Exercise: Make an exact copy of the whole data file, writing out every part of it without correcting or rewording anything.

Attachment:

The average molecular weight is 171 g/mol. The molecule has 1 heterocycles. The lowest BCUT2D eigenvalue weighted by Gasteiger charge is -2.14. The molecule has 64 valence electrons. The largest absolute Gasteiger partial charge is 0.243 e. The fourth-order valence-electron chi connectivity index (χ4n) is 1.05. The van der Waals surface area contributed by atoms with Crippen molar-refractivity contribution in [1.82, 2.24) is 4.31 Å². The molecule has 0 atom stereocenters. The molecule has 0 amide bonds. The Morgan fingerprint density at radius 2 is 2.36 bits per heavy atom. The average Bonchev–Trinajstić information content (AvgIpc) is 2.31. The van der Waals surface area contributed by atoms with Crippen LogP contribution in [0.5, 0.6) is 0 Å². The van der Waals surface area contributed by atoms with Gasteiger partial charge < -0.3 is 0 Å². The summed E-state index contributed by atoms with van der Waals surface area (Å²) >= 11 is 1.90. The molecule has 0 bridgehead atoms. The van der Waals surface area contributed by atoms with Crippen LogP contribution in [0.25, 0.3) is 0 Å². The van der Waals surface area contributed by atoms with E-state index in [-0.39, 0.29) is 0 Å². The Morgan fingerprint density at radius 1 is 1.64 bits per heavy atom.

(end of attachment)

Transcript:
The average molecular weight is 171 g/mol. The molecule has 1 heterocycles. The lowest BCUT2D eigenvalue weighted by Gasteiger charge is -2.14. The molecule has 64 valence electrons. The largest absolute Gasteiger partial charge is 0.243 e. The fourth-order valence-electron chi connectivity index (χ4n) is 1.05. The van der Waals surface area contributed by atoms with Crippen molar-refractivity contribution in [1.82, 2.24) is 4.31 Å². The molecule has 0 atom stereocenters. The molecule has 0 amide bonds. The Morgan fingerprint density at radius 2 is 2.36 bits per heavy atom. The average Bonchev–Trinajstić information content (AvgIpc) is 2.31. The van der Waals surface area contributed by atoms with Crippen LogP contribution in [0.5, 0.6) is 0 Å². The van der Waals surface area contributed by atoms with Gasteiger partial charge < -0.3 is 0 Å². The summed E-state index contributed by atoms with van der Waals surface area (Å²) >= 11 is 1.90. The molecule has 0 bridgehead atoms. The van der Waals surface area contributed by atoms with Crippen LogP contribution in [0.25, 0.3) is 0 Å². The van der Waals surface area contributed by atoms with E-state index in [-0.39, 0.29) is 0 Å². The Morgan fingerprint density at radius 1 is 1.64 bits per heavy atom.